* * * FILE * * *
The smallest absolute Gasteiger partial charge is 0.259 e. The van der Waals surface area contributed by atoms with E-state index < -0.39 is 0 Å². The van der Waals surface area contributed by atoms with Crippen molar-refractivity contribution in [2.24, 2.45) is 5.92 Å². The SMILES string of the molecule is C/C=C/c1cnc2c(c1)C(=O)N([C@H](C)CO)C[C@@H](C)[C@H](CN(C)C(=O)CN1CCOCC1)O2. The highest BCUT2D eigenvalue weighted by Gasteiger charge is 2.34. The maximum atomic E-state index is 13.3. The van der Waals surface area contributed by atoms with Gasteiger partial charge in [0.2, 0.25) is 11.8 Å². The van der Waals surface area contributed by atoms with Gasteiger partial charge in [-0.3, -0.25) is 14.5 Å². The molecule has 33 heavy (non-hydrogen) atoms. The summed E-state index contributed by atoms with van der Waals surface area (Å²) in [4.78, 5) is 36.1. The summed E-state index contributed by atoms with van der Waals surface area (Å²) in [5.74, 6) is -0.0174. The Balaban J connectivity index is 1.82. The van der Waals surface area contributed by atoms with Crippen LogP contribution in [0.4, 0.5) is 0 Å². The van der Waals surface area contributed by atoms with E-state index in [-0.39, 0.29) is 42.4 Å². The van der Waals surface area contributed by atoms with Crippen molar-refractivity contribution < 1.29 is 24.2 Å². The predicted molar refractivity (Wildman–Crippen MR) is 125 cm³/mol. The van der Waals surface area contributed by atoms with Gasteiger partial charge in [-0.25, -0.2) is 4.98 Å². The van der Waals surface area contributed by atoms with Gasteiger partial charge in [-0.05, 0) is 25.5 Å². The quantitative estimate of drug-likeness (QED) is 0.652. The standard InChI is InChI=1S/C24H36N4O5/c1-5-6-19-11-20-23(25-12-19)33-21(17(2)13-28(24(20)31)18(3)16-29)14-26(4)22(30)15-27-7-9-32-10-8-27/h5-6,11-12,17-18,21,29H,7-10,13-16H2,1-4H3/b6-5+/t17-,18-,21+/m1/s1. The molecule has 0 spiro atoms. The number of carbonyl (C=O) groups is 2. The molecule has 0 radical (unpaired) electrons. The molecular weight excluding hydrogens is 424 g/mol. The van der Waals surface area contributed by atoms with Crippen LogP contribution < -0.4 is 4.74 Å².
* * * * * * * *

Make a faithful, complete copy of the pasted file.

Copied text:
The smallest absolute Gasteiger partial charge is 0.259 e. The van der Waals surface area contributed by atoms with E-state index < -0.39 is 0 Å². The van der Waals surface area contributed by atoms with Crippen molar-refractivity contribution in [2.24, 2.45) is 5.92 Å². The SMILES string of the molecule is C/C=C/c1cnc2c(c1)C(=O)N([C@H](C)CO)C[C@@H](C)[C@H](CN(C)C(=O)CN1CCOCC1)O2. The highest BCUT2D eigenvalue weighted by Gasteiger charge is 2.34. The maximum atomic E-state index is 13.3. The van der Waals surface area contributed by atoms with Gasteiger partial charge in [0.2, 0.25) is 11.8 Å². The van der Waals surface area contributed by atoms with Gasteiger partial charge in [-0.3, -0.25) is 14.5 Å². The molecule has 33 heavy (non-hydrogen) atoms. The summed E-state index contributed by atoms with van der Waals surface area (Å²) in [4.78, 5) is 36.1. The summed E-state index contributed by atoms with van der Waals surface area (Å²) in [5.74, 6) is -0.0174. The Balaban J connectivity index is 1.82. The van der Waals surface area contributed by atoms with Crippen LogP contribution in [0.4, 0.5) is 0 Å². The van der Waals surface area contributed by atoms with E-state index in [-0.39, 0.29) is 42.4 Å². The van der Waals surface area contributed by atoms with Crippen molar-refractivity contribution < 1.29 is 24.2 Å². The predicted molar refractivity (Wildman–Crippen MR) is 125 cm³/mol. The van der Waals surface area contributed by atoms with Gasteiger partial charge in [-0.25, -0.2) is 4.98 Å². The van der Waals surface area contributed by atoms with Gasteiger partial charge in [-0.05, 0) is 25.5 Å². The quantitative estimate of drug-likeness (QED) is 0.652. The standard InChI is InChI=1S/C24H36N4O5/c1-5-6-19-11-20-23(25-12-19)33-21(17(2)13-28(24(20)31)18(3)16-29)14-26(4)22(30)15-27-7-9-32-10-8-27/h5-6,11-12,17-18,21,29H,7-10,13-16H2,1-4H3/b6-5+/t17-,18-,21+/m1/s1. The molecule has 0 spiro atoms. The number of carbonyl (C=O) groups is 2. The molecule has 0 radical (unpaired) electrons. The molecular weight excluding hydrogens is 424 g/mol. The van der Waals surface area contributed by atoms with Crippen LogP contribution < -0.4 is 4.74 Å².